One conclusion is that those who are going abroad to work or migrate are not poor, the researcher said. The problem, however, is that the same urban centers tend to corner the bulk of OFW money, and since remittances are "private flows" and sent for very specific personal purposes, it takes a longer time for the economic benefits to reach the poor.

The study also reinforced observations that OFW money is mostly channeled to "conspicuous consumption," with data showing that regions that have sent the most OFWs also have the most construction activity as shown by the number of building permits. Regions that are less dependent on agriculture also tend to have more banks, the study showed.

OFW money could likewise be the reason why developers concentrate on building malls in urban regions, Mr. Ang said. The Philippines is the world’s third largest recipient of workers’ remittances after India and Mexico, with more than eight million Filipinos overseas. Last year, more than a million workers were deployed for work abroad. The country is also more dependent on OFW money than either foreign investments or official development assistance.

Monetary authorities expect remittances to have exceeded $12 billion for 2006, from $10.7 billion in 2005. The Philippines receives about $1 billion in foreign direct investments annually. Mr. Ang said the government must pursue reforms to stimulate the domestic economy regardless of the source of investments, to create new jobs "crucial in sustaining growth and reducing poverty and inequality among regions."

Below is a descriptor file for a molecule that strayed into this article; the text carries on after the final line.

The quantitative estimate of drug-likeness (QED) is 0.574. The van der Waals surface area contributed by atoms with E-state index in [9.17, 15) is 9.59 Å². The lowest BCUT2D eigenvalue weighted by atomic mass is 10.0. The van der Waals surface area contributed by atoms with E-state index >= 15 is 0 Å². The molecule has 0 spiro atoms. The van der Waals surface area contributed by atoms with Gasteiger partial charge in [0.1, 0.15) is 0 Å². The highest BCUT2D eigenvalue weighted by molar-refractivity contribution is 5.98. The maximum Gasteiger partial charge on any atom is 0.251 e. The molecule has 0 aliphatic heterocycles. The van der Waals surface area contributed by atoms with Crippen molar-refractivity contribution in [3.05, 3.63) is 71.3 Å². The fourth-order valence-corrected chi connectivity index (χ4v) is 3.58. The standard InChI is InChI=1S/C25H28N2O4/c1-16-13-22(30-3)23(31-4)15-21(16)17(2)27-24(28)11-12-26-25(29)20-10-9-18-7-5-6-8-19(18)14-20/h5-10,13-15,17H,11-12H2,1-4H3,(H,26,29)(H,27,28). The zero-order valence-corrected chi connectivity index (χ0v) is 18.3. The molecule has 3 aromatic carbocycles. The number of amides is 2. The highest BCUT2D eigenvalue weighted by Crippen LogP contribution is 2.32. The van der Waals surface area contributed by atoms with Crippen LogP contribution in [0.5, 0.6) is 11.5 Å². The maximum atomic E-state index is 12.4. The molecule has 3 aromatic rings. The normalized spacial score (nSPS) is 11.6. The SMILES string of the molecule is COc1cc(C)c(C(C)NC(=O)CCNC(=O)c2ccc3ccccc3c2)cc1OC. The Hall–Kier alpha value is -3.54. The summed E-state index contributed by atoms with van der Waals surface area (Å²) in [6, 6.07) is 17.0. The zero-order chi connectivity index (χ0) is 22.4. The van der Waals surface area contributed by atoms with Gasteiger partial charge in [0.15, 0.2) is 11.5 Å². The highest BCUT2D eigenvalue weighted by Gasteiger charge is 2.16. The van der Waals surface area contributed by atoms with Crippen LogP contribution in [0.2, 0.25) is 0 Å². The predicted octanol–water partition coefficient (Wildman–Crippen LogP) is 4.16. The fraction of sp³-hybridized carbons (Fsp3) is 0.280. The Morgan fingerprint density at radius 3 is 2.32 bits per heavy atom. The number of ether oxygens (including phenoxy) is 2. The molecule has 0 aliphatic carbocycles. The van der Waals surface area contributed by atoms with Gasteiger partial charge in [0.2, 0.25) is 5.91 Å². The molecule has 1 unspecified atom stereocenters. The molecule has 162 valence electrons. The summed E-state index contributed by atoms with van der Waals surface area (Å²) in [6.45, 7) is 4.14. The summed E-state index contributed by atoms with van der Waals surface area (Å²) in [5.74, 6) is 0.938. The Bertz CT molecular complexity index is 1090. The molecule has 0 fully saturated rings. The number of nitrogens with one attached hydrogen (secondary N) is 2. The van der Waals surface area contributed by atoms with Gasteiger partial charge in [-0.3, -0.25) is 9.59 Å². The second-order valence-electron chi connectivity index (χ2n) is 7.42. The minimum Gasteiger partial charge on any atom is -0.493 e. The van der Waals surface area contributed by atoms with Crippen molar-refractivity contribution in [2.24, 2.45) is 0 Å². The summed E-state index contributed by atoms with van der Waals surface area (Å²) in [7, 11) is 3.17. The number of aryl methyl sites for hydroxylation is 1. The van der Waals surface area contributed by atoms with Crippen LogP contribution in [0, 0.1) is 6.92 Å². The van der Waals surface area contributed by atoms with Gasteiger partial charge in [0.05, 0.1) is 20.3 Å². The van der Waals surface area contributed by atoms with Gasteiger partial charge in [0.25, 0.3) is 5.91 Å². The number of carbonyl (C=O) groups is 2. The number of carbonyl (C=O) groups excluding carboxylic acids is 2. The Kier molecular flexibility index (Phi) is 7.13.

In reaction, Jeremaiah M. Opiniano, head of the Institute for Migration and Development Issues, said the study only shows that mostly urban centers reap the benefits of OFW dollars. And while there is no conclusive data, the implication is that remittances spur urbanization and migration to urban areas from rural areas.

Based on Mr. Ang’s findings on labor productivity and the number of workers in agriculture, remittances may not be contributing to entrepreneurship, he added. Four papers - "Diaspora, Remittances, and Poverty in RP’s Regions" by University of the Philippines School of Economics professor Ernesto M. Pernia, "Overseas Filipino’s Remittance Behavior" by UP professor emeritus Edita A. Tan, "Trade, Migration, and Poverty Reduction in the Globalizing Economy: The Case of The Philippines" by the United Nations World Institute for Development Economics Research (UN-WIDER), and "Enhancing the Efficiency of OFW Remittances" by the Asian Development Bank - earlier discussed problems hounding the distribution and use of OFW funds, namely:
* More developed regions manage to deploy more OFWs than poorer areas.
* More affluent, college-educated OFWs get higher wages than less-educated counterparts.
* "Ultra poor" families - defined by the UN-WIDER paper as those left landless even after land reform - are unable to send a member to work abroad due to lack of resources, particularly land parcels that can be used as collateral when borrowing money to pay processing and other fees.
* The fact that a significant amount of these funds are still sent outside formal channels (by an estimated 20% of OFWs) means they cannot be tracked accurately and hints of disincentives to use formal channels.

No comments: